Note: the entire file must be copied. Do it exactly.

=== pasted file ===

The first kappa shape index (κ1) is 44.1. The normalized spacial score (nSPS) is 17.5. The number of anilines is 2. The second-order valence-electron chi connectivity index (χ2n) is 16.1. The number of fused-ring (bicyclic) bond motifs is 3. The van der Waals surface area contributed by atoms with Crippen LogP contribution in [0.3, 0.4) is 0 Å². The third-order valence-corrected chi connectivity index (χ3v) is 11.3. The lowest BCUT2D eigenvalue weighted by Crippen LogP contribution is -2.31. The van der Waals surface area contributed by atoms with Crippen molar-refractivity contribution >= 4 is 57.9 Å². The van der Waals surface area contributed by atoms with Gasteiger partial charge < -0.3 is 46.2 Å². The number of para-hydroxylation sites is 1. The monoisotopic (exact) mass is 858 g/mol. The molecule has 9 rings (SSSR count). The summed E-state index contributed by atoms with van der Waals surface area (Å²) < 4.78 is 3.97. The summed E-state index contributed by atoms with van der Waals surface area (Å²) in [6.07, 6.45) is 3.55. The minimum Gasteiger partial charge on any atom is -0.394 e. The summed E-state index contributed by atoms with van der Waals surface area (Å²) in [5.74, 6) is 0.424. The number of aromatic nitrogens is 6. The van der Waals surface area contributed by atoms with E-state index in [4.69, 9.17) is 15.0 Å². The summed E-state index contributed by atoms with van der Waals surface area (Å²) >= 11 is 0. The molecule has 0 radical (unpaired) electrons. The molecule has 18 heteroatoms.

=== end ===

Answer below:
The first kappa shape index (κ1) is 44.1. The normalized spacial score (nSPS) is 17.5. The number of anilines is 2. The second-order valence-electron chi connectivity index (χ2n) is 16.1. The number of fused-ring (bicyclic) bond motifs is 3. The van der Waals surface area contributed by atoms with Crippen LogP contribution in [0.3, 0.4) is 0 Å². The third-order valence-corrected chi connectivity index (χ3v) is 11.3. The lowest BCUT2D eigenvalue weighted by Crippen LogP contribution is -2.31. The van der Waals surface area contributed by atoms with Crippen molar-refractivity contribution >= 4 is 57.9 Å². The van der Waals surface area contributed by atoms with Gasteiger partial charge < -0.3 is 46.2 Å². The number of para-hydroxylation sites is 1. The monoisotopic (exact) mass is 858 g/mol. The molecule has 9 rings (SSSR count). The summed E-state index contributed by atoms with van der Waals surface area (Å²) < 4.78 is 3.97. The summed E-state index contributed by atoms with van der Waals surface area (Å²) in [6.07, 6.45) is 3.55. The minimum Gasteiger partial charge on any atom is -0.394 e. The summed E-state index contributed by atoms with van der Waals surface area (Å²) in [5.74, 6) is 0.424. The number of aromatic nitrogens is 6. The van der Waals surface area contributed by atoms with E-state index in [4.69, 9.17) is 15.0 Å². The summed E-state index contributed by atoms with van der Waals surface area (Å²) >= 11 is 0. The molecule has 0 radical (unpaired) electrons. The molecule has 18 heteroatoms.